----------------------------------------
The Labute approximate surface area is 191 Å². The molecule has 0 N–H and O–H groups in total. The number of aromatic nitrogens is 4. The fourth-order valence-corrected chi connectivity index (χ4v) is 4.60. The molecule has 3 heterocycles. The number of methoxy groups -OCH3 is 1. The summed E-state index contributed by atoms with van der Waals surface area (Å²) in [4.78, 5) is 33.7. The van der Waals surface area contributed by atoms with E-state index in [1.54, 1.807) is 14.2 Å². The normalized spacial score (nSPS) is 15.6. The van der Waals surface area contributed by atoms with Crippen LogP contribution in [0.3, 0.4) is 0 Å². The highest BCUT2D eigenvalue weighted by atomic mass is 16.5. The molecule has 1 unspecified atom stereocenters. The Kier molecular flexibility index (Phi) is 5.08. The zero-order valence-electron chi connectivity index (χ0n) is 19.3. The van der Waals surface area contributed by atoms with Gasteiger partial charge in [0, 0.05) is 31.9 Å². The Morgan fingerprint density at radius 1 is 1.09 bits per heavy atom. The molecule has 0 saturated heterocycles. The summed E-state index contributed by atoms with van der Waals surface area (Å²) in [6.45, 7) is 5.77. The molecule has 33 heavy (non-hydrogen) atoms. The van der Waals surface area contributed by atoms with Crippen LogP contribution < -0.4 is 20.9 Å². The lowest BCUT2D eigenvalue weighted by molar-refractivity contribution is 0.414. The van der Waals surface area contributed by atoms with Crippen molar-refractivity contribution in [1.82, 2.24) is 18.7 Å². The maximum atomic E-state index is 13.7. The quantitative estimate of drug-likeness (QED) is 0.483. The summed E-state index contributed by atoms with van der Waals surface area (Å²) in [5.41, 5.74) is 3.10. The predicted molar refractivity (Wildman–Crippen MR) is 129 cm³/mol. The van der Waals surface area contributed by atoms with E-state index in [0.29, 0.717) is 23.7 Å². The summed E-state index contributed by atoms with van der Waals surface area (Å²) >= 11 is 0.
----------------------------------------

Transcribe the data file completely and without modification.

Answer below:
The Labute approximate surface area is 191 Å². The molecule has 0 N–H and O–H groups in total. The number of aromatic nitrogens is 4. The fourth-order valence-corrected chi connectivity index (χ4v) is 4.60. The molecule has 3 heterocycles. The number of methoxy groups -OCH3 is 1. The summed E-state index contributed by atoms with van der Waals surface area (Å²) in [4.78, 5) is 33.7. The van der Waals surface area contributed by atoms with E-state index in [1.54, 1.807) is 14.2 Å². The normalized spacial score (nSPS) is 15.6. The van der Waals surface area contributed by atoms with Crippen LogP contribution in [0.3, 0.4) is 0 Å². The highest BCUT2D eigenvalue weighted by atomic mass is 16.5. The molecule has 1 unspecified atom stereocenters. The Kier molecular flexibility index (Phi) is 5.08. The zero-order valence-electron chi connectivity index (χ0n) is 19.3. The van der Waals surface area contributed by atoms with Gasteiger partial charge in [0, 0.05) is 31.9 Å². The Morgan fingerprint density at radius 1 is 1.09 bits per heavy atom. The molecule has 0 saturated heterocycles. The summed E-state index contributed by atoms with van der Waals surface area (Å²) in [6.45, 7) is 5.77. The molecule has 33 heavy (non-hydrogen) atoms. The van der Waals surface area contributed by atoms with Crippen LogP contribution < -0.4 is 20.9 Å². The lowest BCUT2D eigenvalue weighted by molar-refractivity contribution is 0.414. The van der Waals surface area contributed by atoms with Crippen molar-refractivity contribution in [1.82, 2.24) is 18.7 Å². The maximum atomic E-state index is 13.7. The quantitative estimate of drug-likeness (QED) is 0.483. The summed E-state index contributed by atoms with van der Waals surface area (Å²) in [5.41, 5.74) is 3.10. The predicted molar refractivity (Wildman–Crippen MR) is 129 cm³/mol. The van der Waals surface area contributed by atoms with E-state index in [0.29, 0.717) is 23.7 Å². The summed E-state index contributed by atoms with van der Waals surface area (Å²) >= 11 is 0.